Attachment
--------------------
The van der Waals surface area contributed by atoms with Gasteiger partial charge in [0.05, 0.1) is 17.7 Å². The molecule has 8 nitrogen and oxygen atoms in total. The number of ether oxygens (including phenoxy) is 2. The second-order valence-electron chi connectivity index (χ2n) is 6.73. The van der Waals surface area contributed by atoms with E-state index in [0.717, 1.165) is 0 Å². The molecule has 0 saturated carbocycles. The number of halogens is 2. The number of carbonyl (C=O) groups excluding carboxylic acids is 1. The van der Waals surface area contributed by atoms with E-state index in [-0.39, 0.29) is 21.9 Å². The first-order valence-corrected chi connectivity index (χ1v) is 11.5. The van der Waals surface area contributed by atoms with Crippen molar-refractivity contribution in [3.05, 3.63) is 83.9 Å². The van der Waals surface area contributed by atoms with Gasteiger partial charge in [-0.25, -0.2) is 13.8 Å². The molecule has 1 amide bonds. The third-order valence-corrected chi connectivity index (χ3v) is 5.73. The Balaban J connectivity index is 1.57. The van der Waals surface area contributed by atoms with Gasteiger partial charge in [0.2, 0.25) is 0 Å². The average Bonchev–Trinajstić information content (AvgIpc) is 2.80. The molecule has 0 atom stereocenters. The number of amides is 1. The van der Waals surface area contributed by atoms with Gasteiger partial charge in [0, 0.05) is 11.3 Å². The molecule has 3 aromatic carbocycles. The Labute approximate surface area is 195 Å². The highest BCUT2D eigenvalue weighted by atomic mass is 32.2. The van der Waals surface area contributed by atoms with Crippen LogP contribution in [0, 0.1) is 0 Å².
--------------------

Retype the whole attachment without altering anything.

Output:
The van der Waals surface area contributed by atoms with Gasteiger partial charge in [0.05, 0.1) is 17.7 Å². The molecule has 8 nitrogen and oxygen atoms in total. The number of ether oxygens (including phenoxy) is 2. The second-order valence-electron chi connectivity index (χ2n) is 6.73. The van der Waals surface area contributed by atoms with E-state index in [0.717, 1.165) is 0 Å². The molecule has 0 saturated carbocycles. The number of halogens is 2. The number of carbonyl (C=O) groups excluding carboxylic acids is 1. The van der Waals surface area contributed by atoms with E-state index in [-0.39, 0.29) is 21.9 Å². The first-order valence-corrected chi connectivity index (χ1v) is 11.5. The van der Waals surface area contributed by atoms with Crippen molar-refractivity contribution in [3.05, 3.63) is 83.9 Å². The van der Waals surface area contributed by atoms with Gasteiger partial charge in [-0.25, -0.2) is 13.8 Å². The molecule has 1 amide bonds. The third-order valence-corrected chi connectivity index (χ3v) is 5.73. The Balaban J connectivity index is 1.57. The van der Waals surface area contributed by atoms with Gasteiger partial charge in [0.2, 0.25) is 0 Å². The average Bonchev–Trinajstić information content (AvgIpc) is 2.80. The molecule has 0 atom stereocenters. The number of amides is 1. The van der Waals surface area contributed by atoms with Gasteiger partial charge in [0, 0.05) is 11.3 Å². The molecule has 3 aromatic carbocycles. The Labute approximate surface area is 195 Å². The highest BCUT2D eigenvalue weighted by atomic mass is 32.2. The van der Waals surface area contributed by atoms with Crippen LogP contribution in [0, 0.1) is 0 Å².